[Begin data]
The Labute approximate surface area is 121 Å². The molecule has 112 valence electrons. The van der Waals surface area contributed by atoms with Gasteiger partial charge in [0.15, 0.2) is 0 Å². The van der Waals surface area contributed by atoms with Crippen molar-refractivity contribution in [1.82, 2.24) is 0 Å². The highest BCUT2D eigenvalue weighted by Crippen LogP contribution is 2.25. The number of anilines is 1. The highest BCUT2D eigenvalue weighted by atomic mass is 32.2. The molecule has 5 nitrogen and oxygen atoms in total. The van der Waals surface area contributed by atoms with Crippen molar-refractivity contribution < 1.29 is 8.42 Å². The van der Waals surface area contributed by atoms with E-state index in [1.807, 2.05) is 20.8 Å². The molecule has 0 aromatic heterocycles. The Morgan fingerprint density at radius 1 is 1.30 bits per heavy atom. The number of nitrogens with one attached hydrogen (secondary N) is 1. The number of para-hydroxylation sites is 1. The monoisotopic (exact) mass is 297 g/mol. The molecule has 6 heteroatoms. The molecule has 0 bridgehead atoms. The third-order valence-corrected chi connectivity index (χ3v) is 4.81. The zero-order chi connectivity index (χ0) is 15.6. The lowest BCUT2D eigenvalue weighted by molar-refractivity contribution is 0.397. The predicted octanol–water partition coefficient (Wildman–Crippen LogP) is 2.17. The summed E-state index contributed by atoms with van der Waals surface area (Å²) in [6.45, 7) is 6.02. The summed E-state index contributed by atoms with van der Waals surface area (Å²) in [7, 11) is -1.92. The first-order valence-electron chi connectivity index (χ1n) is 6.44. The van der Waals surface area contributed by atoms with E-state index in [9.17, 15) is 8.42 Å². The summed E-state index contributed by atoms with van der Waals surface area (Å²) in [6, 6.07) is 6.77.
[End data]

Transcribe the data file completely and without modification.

The Labute approximate surface area is 121 Å². The molecule has 112 valence electrons. The van der Waals surface area contributed by atoms with Gasteiger partial charge in [0.15, 0.2) is 0 Å². The van der Waals surface area contributed by atoms with Crippen molar-refractivity contribution in [1.82, 2.24) is 0 Å². The highest BCUT2D eigenvalue weighted by Crippen LogP contribution is 2.25. The number of anilines is 1. The highest BCUT2D eigenvalue weighted by atomic mass is 32.2. The molecule has 5 nitrogen and oxygen atoms in total. The van der Waals surface area contributed by atoms with Crippen molar-refractivity contribution < 1.29 is 8.42 Å². The van der Waals surface area contributed by atoms with E-state index in [1.807, 2.05) is 20.8 Å². The molecule has 0 aromatic heterocycles. The Morgan fingerprint density at radius 1 is 1.30 bits per heavy atom. The number of nitrogens with one attached hydrogen (secondary N) is 1. The number of para-hydroxylation sites is 1. The monoisotopic (exact) mass is 297 g/mol. The molecule has 6 heteroatoms. The molecule has 0 bridgehead atoms. The third-order valence-corrected chi connectivity index (χ3v) is 4.81. The zero-order chi connectivity index (χ0) is 15.6. The lowest BCUT2D eigenvalue weighted by molar-refractivity contribution is 0.397. The predicted octanol–water partition coefficient (Wildman–Crippen LogP) is 2.17. The summed E-state index contributed by atoms with van der Waals surface area (Å²) in [6.45, 7) is 6.02. The summed E-state index contributed by atoms with van der Waals surface area (Å²) in [7, 11) is -1.92. The first-order valence-electron chi connectivity index (χ1n) is 6.44. The van der Waals surface area contributed by atoms with E-state index in [9.17, 15) is 8.42 Å². The summed E-state index contributed by atoms with van der Waals surface area (Å²) in [6, 6.07) is 6.77.